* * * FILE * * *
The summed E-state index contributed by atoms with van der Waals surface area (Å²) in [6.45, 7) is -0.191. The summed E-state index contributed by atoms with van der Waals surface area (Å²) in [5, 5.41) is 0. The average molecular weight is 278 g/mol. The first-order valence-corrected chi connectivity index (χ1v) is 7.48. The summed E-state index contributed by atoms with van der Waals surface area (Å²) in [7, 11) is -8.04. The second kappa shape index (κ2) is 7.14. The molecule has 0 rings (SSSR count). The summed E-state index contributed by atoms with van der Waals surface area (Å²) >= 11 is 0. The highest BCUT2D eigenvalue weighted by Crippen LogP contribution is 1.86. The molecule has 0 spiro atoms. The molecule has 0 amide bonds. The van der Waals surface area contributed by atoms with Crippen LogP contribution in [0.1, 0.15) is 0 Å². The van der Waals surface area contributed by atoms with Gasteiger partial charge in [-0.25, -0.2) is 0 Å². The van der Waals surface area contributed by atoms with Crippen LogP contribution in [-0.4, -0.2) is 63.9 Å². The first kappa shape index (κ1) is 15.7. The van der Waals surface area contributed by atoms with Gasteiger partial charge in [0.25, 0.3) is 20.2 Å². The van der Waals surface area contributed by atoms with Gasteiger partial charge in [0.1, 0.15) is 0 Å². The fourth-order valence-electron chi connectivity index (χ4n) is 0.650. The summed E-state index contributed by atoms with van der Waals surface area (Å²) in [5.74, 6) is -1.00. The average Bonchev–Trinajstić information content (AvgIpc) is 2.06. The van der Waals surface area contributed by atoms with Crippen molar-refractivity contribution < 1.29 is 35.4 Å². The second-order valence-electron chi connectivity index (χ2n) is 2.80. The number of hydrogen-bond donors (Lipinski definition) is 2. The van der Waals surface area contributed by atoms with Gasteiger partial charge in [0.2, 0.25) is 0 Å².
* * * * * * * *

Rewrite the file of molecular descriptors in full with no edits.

The summed E-state index contributed by atoms with van der Waals surface area (Å²) in [6.45, 7) is -0.191. The summed E-state index contributed by atoms with van der Waals surface area (Å²) in [5, 5.41) is 0. The average molecular weight is 278 g/mol. The first-order valence-corrected chi connectivity index (χ1v) is 7.48. The summed E-state index contributed by atoms with van der Waals surface area (Å²) in [7, 11) is -8.04. The second kappa shape index (κ2) is 7.14. The molecule has 0 rings (SSSR count). The summed E-state index contributed by atoms with van der Waals surface area (Å²) >= 11 is 0. The highest BCUT2D eigenvalue weighted by Crippen LogP contribution is 1.86. The molecule has 0 spiro atoms. The molecule has 0 amide bonds. The van der Waals surface area contributed by atoms with Crippen LogP contribution in [0.1, 0.15) is 0 Å². The van der Waals surface area contributed by atoms with Gasteiger partial charge in [-0.25, -0.2) is 0 Å². The van der Waals surface area contributed by atoms with Crippen LogP contribution in [-0.4, -0.2) is 63.9 Å². The first kappa shape index (κ1) is 15.7. The van der Waals surface area contributed by atoms with Gasteiger partial charge in [0.25, 0.3) is 20.2 Å². The van der Waals surface area contributed by atoms with Gasteiger partial charge in [0.1, 0.15) is 0 Å². The fourth-order valence-electron chi connectivity index (χ4n) is 0.650. The summed E-state index contributed by atoms with van der Waals surface area (Å²) in [5.74, 6) is -1.00. The average Bonchev–Trinajstić information content (AvgIpc) is 2.06. The van der Waals surface area contributed by atoms with Crippen molar-refractivity contribution < 1.29 is 35.4 Å². The second-order valence-electron chi connectivity index (χ2n) is 2.80. The number of hydrogen-bond donors (Lipinski definition) is 2. The van der Waals surface area contributed by atoms with Gasteiger partial charge in [0.2, 0.25) is 0 Å².